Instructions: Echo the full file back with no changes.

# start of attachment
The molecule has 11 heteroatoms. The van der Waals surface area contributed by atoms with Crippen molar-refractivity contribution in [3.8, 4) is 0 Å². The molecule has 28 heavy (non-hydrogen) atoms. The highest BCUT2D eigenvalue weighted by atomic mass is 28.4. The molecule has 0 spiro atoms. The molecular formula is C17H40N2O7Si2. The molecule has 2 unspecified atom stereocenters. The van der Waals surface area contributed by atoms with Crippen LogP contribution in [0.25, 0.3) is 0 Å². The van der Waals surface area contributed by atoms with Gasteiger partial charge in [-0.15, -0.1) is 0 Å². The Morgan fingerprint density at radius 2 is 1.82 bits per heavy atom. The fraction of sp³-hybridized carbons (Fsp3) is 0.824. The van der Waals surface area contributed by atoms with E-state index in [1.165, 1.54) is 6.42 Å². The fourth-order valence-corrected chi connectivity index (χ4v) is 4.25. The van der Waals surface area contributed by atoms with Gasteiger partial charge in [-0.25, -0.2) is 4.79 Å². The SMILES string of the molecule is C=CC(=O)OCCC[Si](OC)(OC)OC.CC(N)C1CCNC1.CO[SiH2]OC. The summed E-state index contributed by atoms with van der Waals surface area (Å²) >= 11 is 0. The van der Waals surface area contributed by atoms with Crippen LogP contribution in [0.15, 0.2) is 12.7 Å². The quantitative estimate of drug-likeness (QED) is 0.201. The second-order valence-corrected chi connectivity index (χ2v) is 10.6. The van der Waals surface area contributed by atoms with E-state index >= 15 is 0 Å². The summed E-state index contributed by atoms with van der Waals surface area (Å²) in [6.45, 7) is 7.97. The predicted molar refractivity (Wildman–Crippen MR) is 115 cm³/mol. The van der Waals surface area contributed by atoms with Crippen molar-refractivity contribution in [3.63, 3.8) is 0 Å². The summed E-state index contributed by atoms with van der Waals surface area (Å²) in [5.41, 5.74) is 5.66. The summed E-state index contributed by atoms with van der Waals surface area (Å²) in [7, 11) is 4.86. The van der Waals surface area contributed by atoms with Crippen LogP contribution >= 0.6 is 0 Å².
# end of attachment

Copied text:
The molecule has 11 heteroatoms. The van der Waals surface area contributed by atoms with Crippen molar-refractivity contribution in [3.8, 4) is 0 Å². The molecule has 28 heavy (non-hydrogen) atoms. The highest BCUT2D eigenvalue weighted by atomic mass is 28.4. The molecule has 0 spiro atoms. The molecular formula is C17H40N2O7Si2. The molecule has 2 unspecified atom stereocenters. The van der Waals surface area contributed by atoms with Crippen LogP contribution in [0.25, 0.3) is 0 Å². The van der Waals surface area contributed by atoms with Gasteiger partial charge in [-0.15, -0.1) is 0 Å². The Morgan fingerprint density at radius 2 is 1.82 bits per heavy atom. The fraction of sp³-hybridized carbons (Fsp3) is 0.824. The van der Waals surface area contributed by atoms with E-state index in [1.165, 1.54) is 6.42 Å². The fourth-order valence-corrected chi connectivity index (χ4v) is 4.25. The van der Waals surface area contributed by atoms with Gasteiger partial charge in [-0.25, -0.2) is 4.79 Å². The SMILES string of the molecule is C=CC(=O)OCCC[Si](OC)(OC)OC.CC(N)C1CCNC1.CO[SiH2]OC. The summed E-state index contributed by atoms with van der Waals surface area (Å²) >= 11 is 0. The van der Waals surface area contributed by atoms with Crippen LogP contribution in [0.15, 0.2) is 12.7 Å². The quantitative estimate of drug-likeness (QED) is 0.201. The second-order valence-corrected chi connectivity index (χ2v) is 10.6. The van der Waals surface area contributed by atoms with E-state index >= 15 is 0 Å². The summed E-state index contributed by atoms with van der Waals surface area (Å²) in [6.45, 7) is 7.97. The predicted molar refractivity (Wildman–Crippen MR) is 115 cm³/mol. The van der Waals surface area contributed by atoms with Crippen molar-refractivity contribution in [3.63, 3.8) is 0 Å². The summed E-state index contributed by atoms with van der Waals surface area (Å²) in [5.41, 5.74) is 5.66. The summed E-state index contributed by atoms with van der Waals surface area (Å²) in [7, 11) is 4.86. The van der Waals surface area contributed by atoms with Crippen LogP contribution >= 0.6 is 0 Å².